A BLM case heard in the High Court last week involves significant questions of jurisdiction under the recast Brussels I Regulation (reg 1215/2012), certain of which had been aired in the recent cases of Lackey* and Cole*, which will be familiar to those involved in cross-border litigation. The novel question in the current case – probably of greatest interest to insurers – was whether a territorial scope clause in the policy between insurer and insured had the practical effect of barring the third party claimant from accessing the favourable jurisdiction options set out in section 3 of the regulation.
The claimant, who is domiciled in England, suffered serious injury while on holiday in Spain (the applicable law was not a live issue as it was common ground that Spanish law applied). He sued the Spanish insurer in England, as ostensibly allowed for in section 3 of the regulation. His case on jurisdiction was that since Spanish law provided the necessary direct right of action against the liability insurer required by section 3 consequently the English court could hear his claim pursuant to section 3 of the regulation (articles 11 and 13 in particular). He also joined the insured, a business registered in Spain and for whom BLM acted, to the English proceedings.
The Spanish insurer challenged English jurisdiction, relying on a clause in the policy limiting the territorial scope of cover provided to the insured only to claims brought in Spain. We and those acting for the insurer argued that there was therefore no indemnity under the policy and thus the claimant could not be said to benefit from a direct right of action in such circumstances. The claimant countered by arguing that the clause was invalid against him under both Spanish and EU law.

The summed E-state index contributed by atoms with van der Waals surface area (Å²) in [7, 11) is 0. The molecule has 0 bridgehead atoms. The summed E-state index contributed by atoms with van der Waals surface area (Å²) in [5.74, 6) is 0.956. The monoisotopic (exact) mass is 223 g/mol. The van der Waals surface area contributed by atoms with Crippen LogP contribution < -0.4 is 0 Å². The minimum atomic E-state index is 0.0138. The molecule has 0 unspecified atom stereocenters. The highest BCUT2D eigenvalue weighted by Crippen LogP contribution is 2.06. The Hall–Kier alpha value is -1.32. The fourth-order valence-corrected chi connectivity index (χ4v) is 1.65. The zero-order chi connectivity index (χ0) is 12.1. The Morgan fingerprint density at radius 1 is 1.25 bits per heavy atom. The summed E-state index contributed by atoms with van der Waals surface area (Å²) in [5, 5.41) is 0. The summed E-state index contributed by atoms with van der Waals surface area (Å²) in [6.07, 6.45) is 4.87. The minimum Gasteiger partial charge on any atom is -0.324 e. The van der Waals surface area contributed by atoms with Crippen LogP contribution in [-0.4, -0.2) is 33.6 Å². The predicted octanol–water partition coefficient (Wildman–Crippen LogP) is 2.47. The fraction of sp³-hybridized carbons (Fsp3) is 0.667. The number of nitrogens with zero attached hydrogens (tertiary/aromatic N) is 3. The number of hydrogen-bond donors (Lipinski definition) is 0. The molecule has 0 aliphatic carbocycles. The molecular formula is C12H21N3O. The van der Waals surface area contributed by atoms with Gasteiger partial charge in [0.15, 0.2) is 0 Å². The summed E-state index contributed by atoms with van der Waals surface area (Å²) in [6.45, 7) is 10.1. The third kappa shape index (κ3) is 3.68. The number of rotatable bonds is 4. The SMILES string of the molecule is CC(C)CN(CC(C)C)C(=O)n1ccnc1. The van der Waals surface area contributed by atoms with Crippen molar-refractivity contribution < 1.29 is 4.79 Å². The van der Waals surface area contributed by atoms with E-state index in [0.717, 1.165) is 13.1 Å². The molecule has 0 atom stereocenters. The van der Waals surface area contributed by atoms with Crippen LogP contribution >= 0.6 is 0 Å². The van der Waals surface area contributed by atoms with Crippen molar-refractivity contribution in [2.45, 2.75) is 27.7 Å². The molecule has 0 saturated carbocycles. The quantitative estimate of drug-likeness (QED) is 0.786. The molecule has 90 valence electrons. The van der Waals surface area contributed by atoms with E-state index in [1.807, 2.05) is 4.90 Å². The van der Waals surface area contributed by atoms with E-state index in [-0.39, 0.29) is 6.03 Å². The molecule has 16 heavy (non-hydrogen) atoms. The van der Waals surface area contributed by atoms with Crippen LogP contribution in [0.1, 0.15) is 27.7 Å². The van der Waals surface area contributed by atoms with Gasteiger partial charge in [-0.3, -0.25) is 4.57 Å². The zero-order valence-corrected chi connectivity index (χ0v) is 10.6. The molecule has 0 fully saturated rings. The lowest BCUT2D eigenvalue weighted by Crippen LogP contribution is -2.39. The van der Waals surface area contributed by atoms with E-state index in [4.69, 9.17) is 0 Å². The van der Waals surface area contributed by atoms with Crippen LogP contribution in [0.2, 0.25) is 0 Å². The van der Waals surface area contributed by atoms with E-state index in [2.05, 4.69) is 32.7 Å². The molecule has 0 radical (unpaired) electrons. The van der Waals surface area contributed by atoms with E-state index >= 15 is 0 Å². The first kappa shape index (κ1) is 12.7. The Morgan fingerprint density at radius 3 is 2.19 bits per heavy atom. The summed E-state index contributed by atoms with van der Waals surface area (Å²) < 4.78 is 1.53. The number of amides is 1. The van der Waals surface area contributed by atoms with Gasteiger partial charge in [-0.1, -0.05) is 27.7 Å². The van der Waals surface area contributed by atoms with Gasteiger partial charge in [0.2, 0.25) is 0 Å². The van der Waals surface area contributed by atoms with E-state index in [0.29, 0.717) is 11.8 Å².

The point would turn on whether or not the territorial limits clause, regardless of being it designated as such, actually operated in practice as an exclusive jurisdiction clause that would fall foul of the recast regulation. The claimant argued that if the challenge to English jurisdiction were to succeed on this point, the clause’s true practical effect would be to exclude the special jurisdiction in matters of insurance set out at section 3 (that being the option for the claimant, as the weaker party, to bring his claim against the insurer in the country of his domicile). The claimant cited the Court of Justice of the European Union’s (CJEU) cases Axa Belgium C-112/03 and Assens Havn C-368/16 in support of his contention that this amounted to an invalid exclusive jurisdiction clause.
The insurers and the insured argued that the clause was a not an exclusive jurisdiction clause but merely a risk-limiting clause governing the forum for disputes between insurer and insured, suggesting that that was the correct analysis of the two CJEU cases cited above.
The claimant submitted that what mattered was the effect of the clause rather than its label. He was a third party to the insurance contract and hadn’t been involved in negotiating its terms. It would therefore be unjust to rely on it to exclude his claim against the insurer (and the joinder of the insured) from the special jurisdiction of the court of the country where he was domiciled (i.e. England).
Seen in this light, the case is one in which the regulation’s public policy goal of providing the weaker party in direct claims against insurers with more favourable rules of jurisdiction clashes with the legitimate commercial interest of the insurer in defining contractually the scope of the risks it insures.
Judgment is awaited.
* We noted both these cases in brief towards the end of a blog post from 31 October. The jurisdictional issues in Lackey have since been compromised between the parties.
Written by David Thompson, associate at BLM